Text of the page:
The VC Has No Clothes

Barry Diller had some rather sharp words for CEOs this week in regards to the recent spate of layoffs:

“The idea of a company that’s earning money, not losing money, that’s not, let’s say ‘industrially endangered,’ to have just cutbacks so they can earn another $12 million or $20 million or $40 million in a year where no one’s counting is really a horrible act when you think about it on every level. First of all, it’s certainly not necessary. It’s doing it at the worst time. It’s throwing people out to a larger, what is inevitably a larger unemployment heap for frankly no good reason.”

While I applaud the message, I’d say he’s directing it at the wrong target.  The real problem is the VCs.   Over the past couple months I’ve continually heard CEOs utter the words “the VCs wanted us setup for growth before the crash, and now they want us structured much more conservatively.”

Draw your own analogy, but the problem in many ways is the current crop of Harvard and Wharton MBAs who flit from board meeting to board meeting, offering cookie cutter advice as the velvet glove over their iron funding fist.  “Today we all wear our underwear on the outside” could as easily be the direction, and surely it would become the new fashion.

Are cutbacks evil?  Hell no, companies owe it to their employees to ‘right size’ in order to protect the many, just as employees owe it to the company to increase their efforts to make things work in bad times.  That even means that yes, it is okay to cut to maintain profits, but let’s avoid the Knee Jerk “Me Too” Box Parties.  After all, fear is a commodity that is best not crowd sourced.

Media Deathwatch: Tampa Tribune

Jessica DaSilva posted last week right after the Tampa Tribune Editor in Chief Janet Coats announced a major round of layoffs, and their embarkation for a trip in an entirely new direction:

Then she dropped the reality bomb:

“People need to stop looking at TBO.com as an add on to The Tampa Tribune,” she said. “The truth is that The Tampa Tribune is an add on to TBO.”

(Bold added for effect)

The questions from much of the newsroom apparently were the same old saws: “how will this affect profits” and “How will we compete with the other local paper” (quotes not verbatim, I wasn’t there, but are true to what Jessica posts).

I’m glad to hear they got it. Stop chasing a model that obviously isn’t working anymore. Instead of trying to support print as the end all and be all, with it’s incredibly costly delivery mechanism, start thinking about yourselves as content development. Find *all the delivery streams* that can make you money and optimize them. Forget about the ones that don’t make you money.

More from DaSilva’s post:

Janet believes in the news industry. She believes in holding government, media and the public accountable. And she knows there is not another job that makes such a huge difference and weilds such power. News organizations offer society so much, and that is why she cannot take another job – because journalism is her calling, and she knows there is nothing else she could ever imagine herself doing.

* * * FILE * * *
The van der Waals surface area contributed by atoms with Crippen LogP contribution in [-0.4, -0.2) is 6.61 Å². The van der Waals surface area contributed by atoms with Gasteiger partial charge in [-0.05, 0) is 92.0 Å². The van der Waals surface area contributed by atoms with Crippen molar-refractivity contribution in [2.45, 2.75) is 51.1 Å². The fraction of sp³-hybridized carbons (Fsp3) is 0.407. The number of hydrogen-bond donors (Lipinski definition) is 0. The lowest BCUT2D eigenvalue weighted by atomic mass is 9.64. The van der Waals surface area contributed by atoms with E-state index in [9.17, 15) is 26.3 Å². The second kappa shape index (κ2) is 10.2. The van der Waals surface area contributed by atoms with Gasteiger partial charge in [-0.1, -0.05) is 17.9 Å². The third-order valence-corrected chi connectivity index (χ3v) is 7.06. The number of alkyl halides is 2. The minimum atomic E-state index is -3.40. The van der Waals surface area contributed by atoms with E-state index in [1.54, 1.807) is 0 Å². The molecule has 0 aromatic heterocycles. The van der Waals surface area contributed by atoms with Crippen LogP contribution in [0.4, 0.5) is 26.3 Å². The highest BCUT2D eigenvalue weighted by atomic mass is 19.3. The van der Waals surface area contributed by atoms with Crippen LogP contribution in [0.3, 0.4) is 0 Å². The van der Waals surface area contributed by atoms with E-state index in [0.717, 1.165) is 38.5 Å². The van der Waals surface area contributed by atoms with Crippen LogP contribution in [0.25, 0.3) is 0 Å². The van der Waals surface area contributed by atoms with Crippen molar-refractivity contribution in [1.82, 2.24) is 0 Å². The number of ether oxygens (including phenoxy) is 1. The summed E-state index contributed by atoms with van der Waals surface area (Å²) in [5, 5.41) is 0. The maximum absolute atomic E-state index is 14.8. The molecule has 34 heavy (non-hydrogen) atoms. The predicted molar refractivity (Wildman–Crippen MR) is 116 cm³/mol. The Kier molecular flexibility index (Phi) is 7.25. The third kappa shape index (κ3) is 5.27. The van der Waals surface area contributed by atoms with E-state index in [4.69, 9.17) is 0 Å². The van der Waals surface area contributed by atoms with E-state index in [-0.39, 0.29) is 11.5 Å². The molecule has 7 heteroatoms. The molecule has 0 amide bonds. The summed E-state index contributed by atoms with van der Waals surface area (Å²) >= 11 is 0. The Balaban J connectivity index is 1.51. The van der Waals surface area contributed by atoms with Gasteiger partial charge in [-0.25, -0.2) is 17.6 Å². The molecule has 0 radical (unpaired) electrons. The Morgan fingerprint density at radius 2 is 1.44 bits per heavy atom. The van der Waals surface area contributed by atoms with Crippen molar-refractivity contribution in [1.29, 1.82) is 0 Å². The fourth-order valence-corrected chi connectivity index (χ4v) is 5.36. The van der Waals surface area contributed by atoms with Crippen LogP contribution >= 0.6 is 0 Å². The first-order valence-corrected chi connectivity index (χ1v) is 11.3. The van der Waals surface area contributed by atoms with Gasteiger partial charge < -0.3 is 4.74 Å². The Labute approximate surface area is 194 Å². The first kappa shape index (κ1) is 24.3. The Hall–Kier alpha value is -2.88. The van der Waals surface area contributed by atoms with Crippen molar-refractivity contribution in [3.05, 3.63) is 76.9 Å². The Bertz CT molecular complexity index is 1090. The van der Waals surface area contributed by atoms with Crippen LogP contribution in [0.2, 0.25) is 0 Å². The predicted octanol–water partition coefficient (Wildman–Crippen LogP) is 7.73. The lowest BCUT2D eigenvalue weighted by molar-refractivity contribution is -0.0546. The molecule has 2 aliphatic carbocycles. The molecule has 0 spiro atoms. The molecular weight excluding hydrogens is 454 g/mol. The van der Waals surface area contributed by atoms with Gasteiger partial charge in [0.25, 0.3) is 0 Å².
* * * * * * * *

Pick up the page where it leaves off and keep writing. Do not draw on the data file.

“It’s worth fighting for,” Janet said.

Out of all her quoteable moments, those were the words that stuck with me. It was that powerful statement that conveyed the hope, faith and prayers of all journalists worldwide. That maybe this industry can’t be demolished because of its importance and that maybe our love and passion for it could be enough to keep it running.

It’s going to be tough, and no, passion is not enough to keep things running in a broken model. If you combine passion with a willingness to change, to innovate and revolutionize (is that even a word?), you’ve got a much better chance.

To keep on doing what they were doing would be insane. To quote the Duke of Wellington at Waterloo:

They came on in the same old way, and we sent them back in the same old way

My best wishes to the Tampa Tribune staff, DaSilva and Coats that they can weather the storm.

More on Newspaper Outsourcing

CNBC posted on the newspaper outsourcing issue yesterday, and noted that not only is copy editing going overseas for a trial, one of the OC Register’s parent companies papers is now sending pages to New Delhi for layout.

Mindworks Global Media will copy edit some of the papers stories for a one-month trial starting next week. And a community newspaper owned by the O.C. Register’s parent company–it didn’t name which one–will outsource page layout to Mindworks, which is based outside New Delhi.

This isn’t enabling any layoffs–not yet. The company insists it’s just a test, and it won’t affect reporting or decision making and that O.C.-based editors will continue to oversee the month. Orange County Register Communications has been suffering through a rough patch. As its circulation tumbled, dropping the company from being California’s third largest paper to its fifth largest, the company has done three rounds of layoffs in the past year.

That’s big news – since paginators are typically members of The Newspaper Guild (I am fairly certain that Freedom Communications has a contract with them). And even bigger news is that this story has only been picked up in a handful of spots around the web. Either the stories in stealth mode, or perhaps there just isn’t anyone who cares anymore.